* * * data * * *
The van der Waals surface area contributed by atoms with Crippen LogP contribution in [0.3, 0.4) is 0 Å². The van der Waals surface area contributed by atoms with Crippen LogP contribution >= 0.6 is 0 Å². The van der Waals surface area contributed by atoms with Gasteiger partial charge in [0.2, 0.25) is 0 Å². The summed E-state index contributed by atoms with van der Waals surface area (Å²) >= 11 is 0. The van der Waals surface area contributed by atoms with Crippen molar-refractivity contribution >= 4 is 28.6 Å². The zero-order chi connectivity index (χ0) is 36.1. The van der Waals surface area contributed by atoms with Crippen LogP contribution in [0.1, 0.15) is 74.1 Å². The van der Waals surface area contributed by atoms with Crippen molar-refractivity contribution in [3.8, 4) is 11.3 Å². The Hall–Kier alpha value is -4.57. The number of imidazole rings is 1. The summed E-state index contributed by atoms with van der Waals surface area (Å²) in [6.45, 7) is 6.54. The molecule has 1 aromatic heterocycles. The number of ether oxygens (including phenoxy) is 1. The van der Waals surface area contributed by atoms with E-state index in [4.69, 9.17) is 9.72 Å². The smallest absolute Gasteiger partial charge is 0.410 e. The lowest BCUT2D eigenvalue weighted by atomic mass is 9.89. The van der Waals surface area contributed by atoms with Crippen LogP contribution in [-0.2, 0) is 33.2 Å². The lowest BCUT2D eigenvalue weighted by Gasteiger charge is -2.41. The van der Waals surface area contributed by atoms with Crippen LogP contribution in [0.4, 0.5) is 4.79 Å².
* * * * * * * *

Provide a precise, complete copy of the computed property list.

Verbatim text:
The van der Waals surface area contributed by atoms with Crippen LogP contribution in [0.3, 0.4) is 0 Å². The van der Waals surface area contributed by atoms with Crippen LogP contribution >= 0.6 is 0 Å². The van der Waals surface area contributed by atoms with Gasteiger partial charge in [0.2, 0.25) is 0 Å². The summed E-state index contributed by atoms with van der Waals surface area (Å²) >= 11 is 0. The van der Waals surface area contributed by atoms with Crippen molar-refractivity contribution >= 4 is 28.6 Å². The zero-order chi connectivity index (χ0) is 36.1. The van der Waals surface area contributed by atoms with Crippen LogP contribution in [0.1, 0.15) is 74.1 Å². The van der Waals surface area contributed by atoms with Crippen molar-refractivity contribution in [3.8, 4) is 11.3 Å². The Hall–Kier alpha value is -4.57. The number of imidazole rings is 1. The summed E-state index contributed by atoms with van der Waals surface area (Å²) in [6.45, 7) is 6.54. The molecule has 1 aromatic heterocycles. The number of ether oxygens (including phenoxy) is 1. The van der Waals surface area contributed by atoms with E-state index in [4.69, 9.17) is 9.72 Å². The smallest absolute Gasteiger partial charge is 0.410 e. The lowest BCUT2D eigenvalue weighted by atomic mass is 9.89. The van der Waals surface area contributed by atoms with Crippen LogP contribution in [-0.2, 0) is 33.2 Å². The lowest BCUT2D eigenvalue weighted by Gasteiger charge is -2.41. The van der Waals surface area contributed by atoms with Crippen LogP contribution in [0.4, 0.5) is 4.79 Å².